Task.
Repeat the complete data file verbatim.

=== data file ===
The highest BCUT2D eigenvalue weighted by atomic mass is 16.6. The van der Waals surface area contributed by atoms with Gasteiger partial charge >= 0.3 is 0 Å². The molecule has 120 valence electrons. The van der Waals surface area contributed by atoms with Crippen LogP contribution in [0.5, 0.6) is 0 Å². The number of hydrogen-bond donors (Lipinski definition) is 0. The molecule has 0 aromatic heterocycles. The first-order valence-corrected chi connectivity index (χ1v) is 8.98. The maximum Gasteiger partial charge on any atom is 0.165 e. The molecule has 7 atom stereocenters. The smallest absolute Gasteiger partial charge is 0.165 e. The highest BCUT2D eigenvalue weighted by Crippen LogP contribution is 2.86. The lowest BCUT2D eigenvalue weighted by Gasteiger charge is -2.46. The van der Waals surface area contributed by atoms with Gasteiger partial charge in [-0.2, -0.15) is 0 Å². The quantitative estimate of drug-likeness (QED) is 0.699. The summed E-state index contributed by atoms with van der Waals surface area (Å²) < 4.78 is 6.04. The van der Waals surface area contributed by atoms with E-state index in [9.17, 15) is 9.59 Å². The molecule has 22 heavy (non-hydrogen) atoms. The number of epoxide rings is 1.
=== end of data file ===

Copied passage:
The highest BCUT2D eigenvalue weighted by atomic mass is 16.6. The van der Waals surface area contributed by atoms with Gasteiger partial charge >= 0.3 is 0 Å². The molecule has 120 valence electrons. The van der Waals surface area contributed by atoms with Crippen LogP contribution in [0.5, 0.6) is 0 Å². The number of hydrogen-bond donors (Lipinski definition) is 0. The molecule has 0 aromatic heterocycles. The first-order valence-corrected chi connectivity index (χ1v) is 8.98. The maximum Gasteiger partial charge on any atom is 0.165 e. The molecule has 7 atom stereocenters. The smallest absolute Gasteiger partial charge is 0.165 e. The highest BCUT2D eigenvalue weighted by Crippen LogP contribution is 2.86. The lowest BCUT2D eigenvalue weighted by Gasteiger charge is -2.46. The van der Waals surface area contributed by atoms with Gasteiger partial charge in [-0.2, -0.15) is 0 Å². The quantitative estimate of drug-likeness (QED) is 0.699. The summed E-state index contributed by atoms with van der Waals surface area (Å²) < 4.78 is 6.04. The van der Waals surface area contributed by atoms with E-state index in [9.17, 15) is 9.59 Å². The molecule has 22 heavy (non-hydrogen) atoms. The number of epoxide rings is 1.